Recently at a dinner party, my husband’s family friends were across the table from me discussing what art is. Not wanting to belittle or offend anyone, I didn’t speak up, but those who knew me and my extensive art background were covertly shooting me worried glances. However, I find these conversations rather amusing as they follow a clear script, and I am proud of myself when I can predict the next comment. The key points consist of personal preferences about what should and shouldn’t be considered art, including but not limited to paintings of landscapes, animals, cottages, flowers, or water. Drippy paintings (an ill-informed reference to Pollock) or artists rolling around on canvas (a made up reference to no one) are usually the targets of intense annoyance. The conversation often then devolves into the resolution that art is subjective.
Is art really subjective?
As a freshman in art school, it was clear that the vast majority of professors agreed about the art that worked. More advanced students as well could identify the elements in a piece that were functioning and how to improve the weaker parts. It was clear to me then and now that the people who spent the most time looking and thinking about art
came to similar conclusions about an art piece.
What’s more, there are artworks that have captivated us for generations. For example, you would be hard pressed to find anyone that could stand in front of Water Lilies by Monet and not see the beauty in that painting. So why then do people think that art is subjective?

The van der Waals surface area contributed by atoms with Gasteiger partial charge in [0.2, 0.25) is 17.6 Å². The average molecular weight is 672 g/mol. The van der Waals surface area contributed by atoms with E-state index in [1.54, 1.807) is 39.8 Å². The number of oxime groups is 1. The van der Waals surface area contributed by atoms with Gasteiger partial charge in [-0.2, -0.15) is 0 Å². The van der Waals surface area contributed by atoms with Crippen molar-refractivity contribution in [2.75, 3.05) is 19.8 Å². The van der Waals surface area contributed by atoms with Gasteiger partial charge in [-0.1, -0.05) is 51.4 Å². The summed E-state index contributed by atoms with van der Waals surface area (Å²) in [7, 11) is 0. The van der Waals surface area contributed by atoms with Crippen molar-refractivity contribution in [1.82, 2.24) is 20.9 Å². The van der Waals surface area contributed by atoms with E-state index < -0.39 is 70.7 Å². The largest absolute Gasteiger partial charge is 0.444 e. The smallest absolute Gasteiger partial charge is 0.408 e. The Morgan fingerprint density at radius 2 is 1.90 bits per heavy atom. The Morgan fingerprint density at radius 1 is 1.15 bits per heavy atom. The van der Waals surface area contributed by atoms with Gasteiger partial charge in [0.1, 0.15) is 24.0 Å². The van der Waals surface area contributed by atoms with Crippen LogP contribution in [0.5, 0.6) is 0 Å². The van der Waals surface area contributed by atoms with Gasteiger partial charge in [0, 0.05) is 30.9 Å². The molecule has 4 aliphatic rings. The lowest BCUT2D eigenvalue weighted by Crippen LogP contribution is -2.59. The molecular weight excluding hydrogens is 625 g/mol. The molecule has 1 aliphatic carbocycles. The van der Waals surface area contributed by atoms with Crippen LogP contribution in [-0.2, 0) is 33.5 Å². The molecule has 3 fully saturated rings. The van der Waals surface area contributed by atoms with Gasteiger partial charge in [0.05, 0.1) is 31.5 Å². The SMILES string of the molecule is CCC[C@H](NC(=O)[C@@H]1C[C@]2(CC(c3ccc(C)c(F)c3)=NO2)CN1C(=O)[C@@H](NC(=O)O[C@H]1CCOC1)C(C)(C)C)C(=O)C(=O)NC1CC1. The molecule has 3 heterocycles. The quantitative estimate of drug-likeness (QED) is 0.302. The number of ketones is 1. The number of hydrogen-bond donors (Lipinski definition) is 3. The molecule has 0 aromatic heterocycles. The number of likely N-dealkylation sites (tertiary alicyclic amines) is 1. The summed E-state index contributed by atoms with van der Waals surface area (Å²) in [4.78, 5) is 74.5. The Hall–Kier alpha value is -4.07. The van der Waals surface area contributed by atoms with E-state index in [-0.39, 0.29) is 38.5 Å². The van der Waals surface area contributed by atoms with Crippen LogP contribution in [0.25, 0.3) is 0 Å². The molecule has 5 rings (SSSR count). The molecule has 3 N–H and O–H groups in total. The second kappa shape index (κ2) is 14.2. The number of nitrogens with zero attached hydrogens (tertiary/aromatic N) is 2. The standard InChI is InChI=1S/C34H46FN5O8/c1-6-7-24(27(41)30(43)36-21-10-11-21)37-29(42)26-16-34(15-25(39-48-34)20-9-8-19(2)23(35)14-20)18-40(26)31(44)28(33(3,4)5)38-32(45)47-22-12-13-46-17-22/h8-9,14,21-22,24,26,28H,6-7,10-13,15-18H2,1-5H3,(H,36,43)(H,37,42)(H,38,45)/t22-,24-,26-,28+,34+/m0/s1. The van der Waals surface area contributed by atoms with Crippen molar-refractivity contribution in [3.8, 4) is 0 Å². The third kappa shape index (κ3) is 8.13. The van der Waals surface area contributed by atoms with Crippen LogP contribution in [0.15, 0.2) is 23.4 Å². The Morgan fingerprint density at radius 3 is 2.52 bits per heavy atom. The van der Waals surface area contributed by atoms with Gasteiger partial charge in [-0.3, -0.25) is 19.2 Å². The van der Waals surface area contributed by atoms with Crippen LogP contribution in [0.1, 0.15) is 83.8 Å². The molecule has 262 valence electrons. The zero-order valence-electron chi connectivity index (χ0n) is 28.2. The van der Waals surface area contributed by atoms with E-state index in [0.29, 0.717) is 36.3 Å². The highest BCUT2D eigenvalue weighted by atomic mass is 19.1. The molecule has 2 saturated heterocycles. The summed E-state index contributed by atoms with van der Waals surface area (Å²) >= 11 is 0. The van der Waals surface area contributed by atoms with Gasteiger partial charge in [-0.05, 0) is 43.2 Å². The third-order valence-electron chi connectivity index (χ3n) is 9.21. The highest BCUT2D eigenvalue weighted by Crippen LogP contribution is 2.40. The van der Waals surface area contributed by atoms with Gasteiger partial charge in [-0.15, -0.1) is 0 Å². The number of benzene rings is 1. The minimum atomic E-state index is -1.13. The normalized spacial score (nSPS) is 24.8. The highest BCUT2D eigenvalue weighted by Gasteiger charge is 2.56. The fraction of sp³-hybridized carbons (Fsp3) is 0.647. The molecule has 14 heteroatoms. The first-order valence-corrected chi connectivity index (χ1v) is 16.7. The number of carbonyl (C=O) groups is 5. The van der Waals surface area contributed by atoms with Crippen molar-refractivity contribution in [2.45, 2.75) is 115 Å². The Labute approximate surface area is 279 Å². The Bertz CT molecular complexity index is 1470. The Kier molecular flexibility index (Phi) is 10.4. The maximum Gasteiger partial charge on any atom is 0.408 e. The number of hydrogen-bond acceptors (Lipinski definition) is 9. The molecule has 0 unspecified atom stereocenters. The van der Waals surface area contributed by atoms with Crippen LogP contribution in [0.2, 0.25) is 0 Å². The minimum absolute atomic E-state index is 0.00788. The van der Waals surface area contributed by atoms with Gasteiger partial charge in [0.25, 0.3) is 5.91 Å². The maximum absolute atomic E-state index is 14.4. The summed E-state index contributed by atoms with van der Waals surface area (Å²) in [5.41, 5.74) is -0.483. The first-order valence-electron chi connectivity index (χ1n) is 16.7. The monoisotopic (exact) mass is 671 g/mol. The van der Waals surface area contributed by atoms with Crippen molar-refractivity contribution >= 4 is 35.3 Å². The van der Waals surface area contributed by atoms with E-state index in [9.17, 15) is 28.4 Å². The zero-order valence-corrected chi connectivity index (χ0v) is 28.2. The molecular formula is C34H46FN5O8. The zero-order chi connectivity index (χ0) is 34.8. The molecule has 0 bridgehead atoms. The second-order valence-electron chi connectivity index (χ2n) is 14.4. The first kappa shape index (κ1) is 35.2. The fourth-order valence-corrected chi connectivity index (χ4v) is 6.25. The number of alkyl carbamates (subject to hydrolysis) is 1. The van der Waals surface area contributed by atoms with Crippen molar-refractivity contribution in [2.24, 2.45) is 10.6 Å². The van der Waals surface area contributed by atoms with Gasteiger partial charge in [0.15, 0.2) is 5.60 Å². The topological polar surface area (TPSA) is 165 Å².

I believe that the answer is in the definition. People, for some reason that I have yet to wrap my mind around, feel very strongly that they have the right to decide what art is and is not. In classifying what art is, people depend on personal preferences that are subjective and anecdotal. This line of rationale is both pointless and distracting from the more important and answerable question of what is good art.
I’m taking a stand to kill the question: What is art?
And replacing it with: What is good art?
Good art has a simple definition. Art is good when it achieves the goals of the artist or designer. If the artist intends for a sculpture to make the viewer feel happy and it does = good art. If an artist aims to comment on the political climate and the audience comprehends the message = good art. If an artist turns a urinal upside down to push the boundary of what can be art and it works = good groundbreaking art.
The objective of the artist provides the measure of what is good art. Further, how effectively the artist is at achieving her goals specifies the quality of the work. If the artist wishes to connect with the general public but only speaks to 2% of the population, then the work is relatively unsuccessful. Instead, if the artist had intended to relate to a specialized 2% of viewers then the artwork was highly successful.
So, is artwork really subjective? The answer is that by reframing the question it doesn’t have to be. And that by ending the fixation with what art is, we are free to think about what is good art.